Lexington, Ky.—Aug. 12
After Cameron Cuddy laid down a flawless ride on Temper Of Tony—his fourth clear round of the USEF National Pony Jumper Individual Championship—the pressure was on the final rider, Reagan Voxman. And Voxman rose to the occasion, riding Air Force One to her fourth clear round of the competition to tie Cuddy for the lead.
Because Cuddy hails from Canada he wasn’t eligible for the national championship, so the two riders didn’t need to jump off and stayed tied for first to join each other on the top step of the podium, but Voxman claimed the national title.
Sienna Smith on Cappucino earned the reserve national title, and Madeline Kottman rode Valor to bronze.
Going last didn’t bother Voxman too much.
“I felt a fair amount of pressure but also it’s nice seeing everyone go and knowing it’s going to be OK because everyone else does OK,” said Voxman, San Marino, California. “There was pressure but I think once you get into the ring you just focus on [riding].”
It’s Voxman’s second time riding Air Force One at Pony Finals, but this time around she had a special challenge: she had only ridden once in the weeks leading up to Pony Finals thanks to a twice-broken collarbone.
“I was out for two months because I rebroke it in the middle of that,” she said. “Just two weeks ago I was finally cleared, so I actually only rode one time before this, which was a little nerve-wracking, but my pony really helped me with that and made me a lot less nervous because you can rely on him for a lot.”
The Zone 10 rider already picked up team gold yesterday, and her results were a step up from last year’s individual bronze and team silver.
“My goal was honestly just each day just trying to get a clear ride,” said Voxman, 16. “That’s all you can do, here especially. There’s some years when there’s absolutely no clear rounds. Each day I was like, ‘It’s OK, you don’t have to go fast you can calmly ride around and get a clear round.’ ”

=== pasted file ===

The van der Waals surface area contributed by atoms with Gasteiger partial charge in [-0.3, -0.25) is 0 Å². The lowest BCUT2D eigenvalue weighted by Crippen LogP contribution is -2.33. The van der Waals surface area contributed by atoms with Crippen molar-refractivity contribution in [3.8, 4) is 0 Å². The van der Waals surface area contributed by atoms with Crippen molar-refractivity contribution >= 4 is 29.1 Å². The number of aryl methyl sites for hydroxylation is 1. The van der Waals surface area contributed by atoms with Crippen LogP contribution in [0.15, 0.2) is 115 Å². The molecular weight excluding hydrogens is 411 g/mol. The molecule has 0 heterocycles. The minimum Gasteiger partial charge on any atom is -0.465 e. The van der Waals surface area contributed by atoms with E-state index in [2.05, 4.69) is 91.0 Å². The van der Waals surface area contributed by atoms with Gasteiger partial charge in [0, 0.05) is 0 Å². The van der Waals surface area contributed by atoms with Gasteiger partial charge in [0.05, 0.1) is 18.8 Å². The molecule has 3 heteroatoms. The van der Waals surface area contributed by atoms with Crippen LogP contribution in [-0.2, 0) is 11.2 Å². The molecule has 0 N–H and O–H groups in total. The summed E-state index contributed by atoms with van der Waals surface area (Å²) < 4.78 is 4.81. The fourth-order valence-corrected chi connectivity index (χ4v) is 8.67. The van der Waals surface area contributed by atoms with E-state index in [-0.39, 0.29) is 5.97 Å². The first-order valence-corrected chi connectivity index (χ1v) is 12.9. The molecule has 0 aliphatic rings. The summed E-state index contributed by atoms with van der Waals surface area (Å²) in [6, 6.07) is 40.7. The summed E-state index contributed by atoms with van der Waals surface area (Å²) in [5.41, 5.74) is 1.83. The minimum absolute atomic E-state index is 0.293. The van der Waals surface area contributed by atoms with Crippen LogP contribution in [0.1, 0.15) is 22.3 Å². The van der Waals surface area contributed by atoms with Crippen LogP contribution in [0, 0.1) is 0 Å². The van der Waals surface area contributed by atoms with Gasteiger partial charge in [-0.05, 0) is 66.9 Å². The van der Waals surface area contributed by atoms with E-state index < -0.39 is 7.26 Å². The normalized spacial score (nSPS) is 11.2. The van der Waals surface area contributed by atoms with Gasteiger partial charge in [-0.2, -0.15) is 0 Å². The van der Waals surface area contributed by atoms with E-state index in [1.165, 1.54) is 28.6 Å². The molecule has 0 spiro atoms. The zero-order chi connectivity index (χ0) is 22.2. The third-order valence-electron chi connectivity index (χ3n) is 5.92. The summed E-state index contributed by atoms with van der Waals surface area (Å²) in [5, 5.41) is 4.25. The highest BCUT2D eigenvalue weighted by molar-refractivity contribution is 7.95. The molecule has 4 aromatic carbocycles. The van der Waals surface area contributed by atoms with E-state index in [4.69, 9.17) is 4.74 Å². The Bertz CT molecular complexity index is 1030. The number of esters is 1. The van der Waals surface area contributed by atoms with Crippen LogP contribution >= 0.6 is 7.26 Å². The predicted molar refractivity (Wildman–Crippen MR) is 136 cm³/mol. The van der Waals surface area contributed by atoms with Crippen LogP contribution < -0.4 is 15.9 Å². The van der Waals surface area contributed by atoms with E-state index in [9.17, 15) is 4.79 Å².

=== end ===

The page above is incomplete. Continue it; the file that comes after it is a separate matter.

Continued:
Like Voxman, Cuddy is in his second year paired up with his pony. He and Temper Of Tony also scored the style of riding award for their composed courses.
“He really likes to jump,” Cuddy said of “Tony.” “He really likes to jump; unless there’s something he really doesn’t like about the jump, he’s always going to go towards it. He’s really good.
“When I first got him, we were mainly getting second places, but then this year I practiced throughout the winter, and this year I practiced a lot of the higher jumps and I’ve started getting a lot better,” he added.
It couldn’t have been a better first Pony Finals for the 12-year-old from Toronto. He trains with Sabrina Ivankovic. He followed his parents into the sport, and has been dominating the pony jumpers on the Canadian circuit. As the top pony jumper in the country, he received an invitation to come compete at his first U.S. show.
“The [Kentucky] Horse Park is really lovely and also I really like the jumping part,” he said. “I liked going around the course and seeing the other competitors and being able to watch their rounds and learn from them.”
Find full results here.
Follow along with all the Chronicle’s coverage from Pony Finals here. Be sure you’re following the Chronicle on Facebook and Instagram @chronofhorse for more. Check out the Sept. 4 issue of the magazine for more from the competition.